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2018

We often get asked “I’d like my students, staff or faculty to use ArcGIS Pro, what is the best way to distribute the executable to them”? This applies to any other Esri application that needs to be downloaded and installed, such CityEngine, ArcGIS Enterprise, etc. There are a few ways to accomplish this, and our recommendation is to use the institutional shared file system (same applies for distributing single use provisioning files, though the recommended way of licensing ArcGIS Pro is through a named user account in an ArcGIS Online organization).

 

  •      Use your institution’s shared file system – this could be Box, Google Drive, shared drives, whatever method is typically used to distribute files. Advantages are:
    •      One location for accessing the executables that can be used by everyone in the organization (this makes it easy for ArcGIS administrators, instructors and students).
    •      It can be behind the same single-sign-on (SSO) as your ArcGIS Online organization, LMS or other business systems – makes it easy for students, staff and faculty to simply login with their known enterprise credentials and download.
    •      Potentially faster download speed.

 

  •      Use My Esri – this could be an involved process if one wants to provide Download access to many students, staff and faculty. We generally discourage it for the reasons below – and of course exceptions apply.
    •      This involves an invitation to My Esri initiated by the administrator.
    •      Depending on whether the My Esri account is already in the system, there may be additional interaction to Request Permission (for Downloads in this case).
    •      There are a couple of notification emails that would go out to students, staff, faculty who are being given those permissions, such as “your permissions request has been received”, or “your request has been approved” notifications.
    •      This can be burdensome for administrators (to have to manage the requests), for instructors (to have to instruct their students where to go to download), and for students (to have to navigate My Esri to get to downloads).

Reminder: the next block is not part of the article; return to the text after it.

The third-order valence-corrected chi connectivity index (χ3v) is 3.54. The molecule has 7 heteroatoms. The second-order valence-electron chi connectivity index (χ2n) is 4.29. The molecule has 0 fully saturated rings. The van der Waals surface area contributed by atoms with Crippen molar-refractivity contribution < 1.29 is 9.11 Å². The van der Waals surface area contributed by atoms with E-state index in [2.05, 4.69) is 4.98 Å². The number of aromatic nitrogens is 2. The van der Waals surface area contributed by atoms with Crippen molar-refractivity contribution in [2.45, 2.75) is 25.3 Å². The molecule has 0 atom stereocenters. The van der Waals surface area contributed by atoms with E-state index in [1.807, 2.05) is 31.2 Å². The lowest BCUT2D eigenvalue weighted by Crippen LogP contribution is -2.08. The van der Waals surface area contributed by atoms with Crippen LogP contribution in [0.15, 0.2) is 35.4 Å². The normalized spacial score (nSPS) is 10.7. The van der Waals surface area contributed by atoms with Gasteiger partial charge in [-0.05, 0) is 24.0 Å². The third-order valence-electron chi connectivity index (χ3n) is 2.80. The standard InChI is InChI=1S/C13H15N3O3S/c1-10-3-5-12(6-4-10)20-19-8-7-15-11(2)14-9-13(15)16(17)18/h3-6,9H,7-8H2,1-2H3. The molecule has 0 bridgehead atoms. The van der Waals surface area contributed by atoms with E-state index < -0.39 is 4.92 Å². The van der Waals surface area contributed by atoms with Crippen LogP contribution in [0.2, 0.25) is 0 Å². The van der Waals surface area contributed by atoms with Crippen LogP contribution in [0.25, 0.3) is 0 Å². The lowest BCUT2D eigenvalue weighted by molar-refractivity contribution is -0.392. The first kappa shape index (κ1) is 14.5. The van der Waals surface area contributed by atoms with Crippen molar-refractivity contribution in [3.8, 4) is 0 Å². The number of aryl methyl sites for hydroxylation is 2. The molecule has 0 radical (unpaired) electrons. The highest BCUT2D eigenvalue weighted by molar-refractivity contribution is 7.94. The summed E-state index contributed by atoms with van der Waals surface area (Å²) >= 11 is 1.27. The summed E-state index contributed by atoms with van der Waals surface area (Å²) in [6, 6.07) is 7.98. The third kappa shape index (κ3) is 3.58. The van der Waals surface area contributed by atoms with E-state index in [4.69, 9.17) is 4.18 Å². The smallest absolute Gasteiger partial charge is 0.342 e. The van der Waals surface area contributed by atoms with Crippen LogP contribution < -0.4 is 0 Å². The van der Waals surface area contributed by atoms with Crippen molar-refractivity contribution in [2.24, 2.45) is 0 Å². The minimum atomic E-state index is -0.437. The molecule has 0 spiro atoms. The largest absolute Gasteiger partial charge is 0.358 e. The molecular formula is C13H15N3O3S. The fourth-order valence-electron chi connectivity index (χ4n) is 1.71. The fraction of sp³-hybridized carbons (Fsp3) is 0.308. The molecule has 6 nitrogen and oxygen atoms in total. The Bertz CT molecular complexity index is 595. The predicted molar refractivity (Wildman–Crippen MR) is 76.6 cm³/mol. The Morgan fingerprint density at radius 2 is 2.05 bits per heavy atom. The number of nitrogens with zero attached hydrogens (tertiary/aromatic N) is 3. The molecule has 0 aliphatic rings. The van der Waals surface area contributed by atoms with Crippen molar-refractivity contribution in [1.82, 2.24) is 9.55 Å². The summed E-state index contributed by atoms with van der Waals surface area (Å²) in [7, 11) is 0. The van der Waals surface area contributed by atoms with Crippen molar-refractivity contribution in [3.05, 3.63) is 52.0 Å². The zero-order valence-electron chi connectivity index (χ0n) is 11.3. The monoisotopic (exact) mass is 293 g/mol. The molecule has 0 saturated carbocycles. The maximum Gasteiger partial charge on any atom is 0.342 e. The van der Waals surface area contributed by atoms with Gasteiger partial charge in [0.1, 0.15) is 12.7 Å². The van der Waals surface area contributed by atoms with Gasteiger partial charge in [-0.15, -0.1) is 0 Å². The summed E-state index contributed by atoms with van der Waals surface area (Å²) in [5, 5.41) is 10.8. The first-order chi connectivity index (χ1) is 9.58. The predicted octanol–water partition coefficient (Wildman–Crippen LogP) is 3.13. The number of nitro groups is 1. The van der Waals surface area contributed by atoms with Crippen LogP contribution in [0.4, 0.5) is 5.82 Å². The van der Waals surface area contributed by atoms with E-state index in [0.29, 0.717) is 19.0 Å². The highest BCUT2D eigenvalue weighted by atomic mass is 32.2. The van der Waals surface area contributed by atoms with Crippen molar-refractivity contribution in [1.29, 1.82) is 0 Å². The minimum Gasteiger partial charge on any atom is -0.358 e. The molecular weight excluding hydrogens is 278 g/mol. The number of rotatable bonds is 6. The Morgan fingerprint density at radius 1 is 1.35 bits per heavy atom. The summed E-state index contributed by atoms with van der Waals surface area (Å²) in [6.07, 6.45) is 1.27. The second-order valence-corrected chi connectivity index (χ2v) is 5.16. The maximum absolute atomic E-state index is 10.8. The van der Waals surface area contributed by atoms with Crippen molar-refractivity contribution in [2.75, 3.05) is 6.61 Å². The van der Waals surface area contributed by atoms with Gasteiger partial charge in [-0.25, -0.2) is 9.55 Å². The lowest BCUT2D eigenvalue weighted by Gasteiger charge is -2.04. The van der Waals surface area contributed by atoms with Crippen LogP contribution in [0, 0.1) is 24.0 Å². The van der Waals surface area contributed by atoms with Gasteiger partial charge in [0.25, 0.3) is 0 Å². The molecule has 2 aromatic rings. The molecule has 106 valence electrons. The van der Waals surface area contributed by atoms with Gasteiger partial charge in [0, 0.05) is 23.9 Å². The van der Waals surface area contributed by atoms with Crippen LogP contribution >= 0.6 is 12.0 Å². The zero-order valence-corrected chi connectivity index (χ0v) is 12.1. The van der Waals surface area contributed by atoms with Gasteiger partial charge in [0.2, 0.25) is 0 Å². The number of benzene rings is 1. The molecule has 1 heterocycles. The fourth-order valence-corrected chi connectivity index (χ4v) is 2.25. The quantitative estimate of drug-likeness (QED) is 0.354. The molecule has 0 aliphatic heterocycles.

•      From Administrator standpoint, this does not scale well for increased number of users.

 

  •      Use trial downloads – we generally discourage this method, as it has users creating additional accounts that can be confusing with any other My Esri or ArcGIS Online accounts they already have.


Feel free to share feedback.

My new article in Geospatial World magazine is entitled Why GIS in Education Matters.  My goal was to reach a global audience of readers through this magazine with a message that they would be able to take to their own communities, schools, colleges, and universities to encourage the deepening and widening of spatial thinking through GIS in those educational institutions, and beyond those institutions, to libraries, museums, and after-school clubs and university clubs.  I begin the article with a reminder and a brief history of why mapping has long been valued.   I then discuss the chief reasons why GIS merits inclusion as a framework and a toolset, not just in GIS programs, but in sociology, mathematics, geography, engineering, health, business, environmental, planning, and other programs and subjects.  I focus on how using GIS as an instructional tool opens the door to inquiry, content, skills, and perspectives.